Last month was all about my mid-year refresh. This month, it’s all about celebration and reflection. As I mentioned in my last post, August is my birthday month. Like many of you, I’m sure, reflection and celebration are part of your birthday month. So today, on my 34th birthday, I want to celebrate my love for music by reflecting on and sharing the 5 albums that helped shape my life.
1. Waiting to Exhale Soundtrack, Various Artists (’95)
I remember listening to this cassette tape for the first time around 11 or 12 years old. My parents had this huge stereo in their room with a CD player, tape deck, and AM/FM radio. Every Saturday morning, my mom would play either R&B or smooth jazz music, or a combination of the two, and the music would blare from the speakers. I remember sitting on my parent’s bedroom floor one morning, thumbing through their collection, and putting this soundtrack in the tape deck. From the first song, Exhale (Shoop Shoop), I was hooked.
This soundtrack introduced me to some of the most notable 90’s female R&B voices like Chante Moore, Brandy, Toni Braxton, Mary J. Blige, Faith Evans, and of course, Whitney Houston. So, not only does this album hold nostalgic memories, but it also serves as one of the first albums that initiated my love for 90’s R&B.
2. Body Language, Boney James (’99)
The first concert I ever attended was a Boney James show. I’ll never forget how excited and “grown-up” I felt. My parents had tickets and because they couldn’t find a babysitter, I ended up being the third wheel that night. I sat in between my parents and absorbed the smooth saxophone sounds of Boney James’ album, Body Language. I’m pretty sure that was the night smooth jazz became one of my favorite genres of music to listen to. The way Boney played was magical and entertaining.
Looking back, I’m thankful that my parents exposed me to jazz at a young age. My uncle was an avid saxophone player and my grandfather played jazz music constantly. So, it’s no surprise that Boney James captured my heart the way he did. Some of my favorite songs off the album are Into the Blue, the title track, Body Language, and I’ll Always Love You, featuring Shai.
3. Mama’s Gun, Erykah Badu (’00)
This album solidified my love for Neo Soul music. Although introduced in the 1980s, Neo Soul was at its height in the early 2000s and Erykah Badu was one of the leading artists in this genre. I remember being intrigued by her light, airy, crystal clear mezzo-soprano voice. I was also taken aback by this album’s array of musical elements.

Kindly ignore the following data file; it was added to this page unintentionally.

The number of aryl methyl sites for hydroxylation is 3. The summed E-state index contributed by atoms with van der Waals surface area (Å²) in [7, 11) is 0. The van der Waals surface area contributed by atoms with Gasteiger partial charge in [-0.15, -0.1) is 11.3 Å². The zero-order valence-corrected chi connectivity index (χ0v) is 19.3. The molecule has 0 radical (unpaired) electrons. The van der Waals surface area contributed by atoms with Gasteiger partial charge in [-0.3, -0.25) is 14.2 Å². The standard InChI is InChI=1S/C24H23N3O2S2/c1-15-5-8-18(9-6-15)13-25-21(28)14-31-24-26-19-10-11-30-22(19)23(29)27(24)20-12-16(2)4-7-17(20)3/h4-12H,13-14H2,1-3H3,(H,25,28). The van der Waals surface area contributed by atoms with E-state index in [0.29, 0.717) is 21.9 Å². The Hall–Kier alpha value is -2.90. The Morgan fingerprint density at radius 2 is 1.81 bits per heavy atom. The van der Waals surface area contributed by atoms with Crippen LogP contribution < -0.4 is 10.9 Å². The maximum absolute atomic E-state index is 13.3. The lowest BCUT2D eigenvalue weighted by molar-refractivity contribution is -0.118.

Mama’s Gun is one of Badu’s most cohesive and organically laid out albums. The song Didn’t Cha Know flows into the next song, My Life, like a waterfall. This happens throughout the album and its genius. These effortless transitions make the album so easy to listen to. As a music lover, I appreciated that in 2000 and I still do in 2020. If I can listen to an album with no skips, to me, that’s an incredible body of work. Mama’s Gun is just that.
4. Full Moon, Brandy (’02)
Brandy has been my favorite singer ever since I can remember. Even as a young girl, I knew her voice was different, but in a good way. When I reached my teen years, I truly fell in love with her voice and appreciated her range, vocals, and sheer talent.
I was 16 when this album came out and it was basically the soundtrack of my life at the time. From Can We to What About Us? to All In Me to the title track, Full Moon, this album helped me navigate my way through my teenage love life. For that, I will be forever grateful. Listening to the album at 34, I can relate to the songs even more. Full Moon is truly the gift that keeps on giving.
5. Fight of My Life, Kirk Franklin (’07)
2007 was one of my most difficult years. My grandfather passed away at the top of the year and his death hit me like a ton of bricks. I was so lost, so numb, and so heartbroken for so long. It was tough to find someone to lean on because all of us, especially my immediate family, were in so much pain. Thankfully, music, particularly this album, helped me trudge my way through the grieving process.
Even to this day, when life gets a little heavy and I find myself getting tired and weary, I can play this album and find solace. Some of my go-to songs are Hide Me, How it Used to Be, Jesus, Declaration (This Is It!), and Help Me. These songs remind me that despite the troubles I face in this life, I can always find comfort, strength, and peace in God.
Music has a fascinating way of making you feel just about every emotion. It also has the power to heal, connect, and uplift. These albums have blessed and enriched my life in many ways, and I am eternally grateful.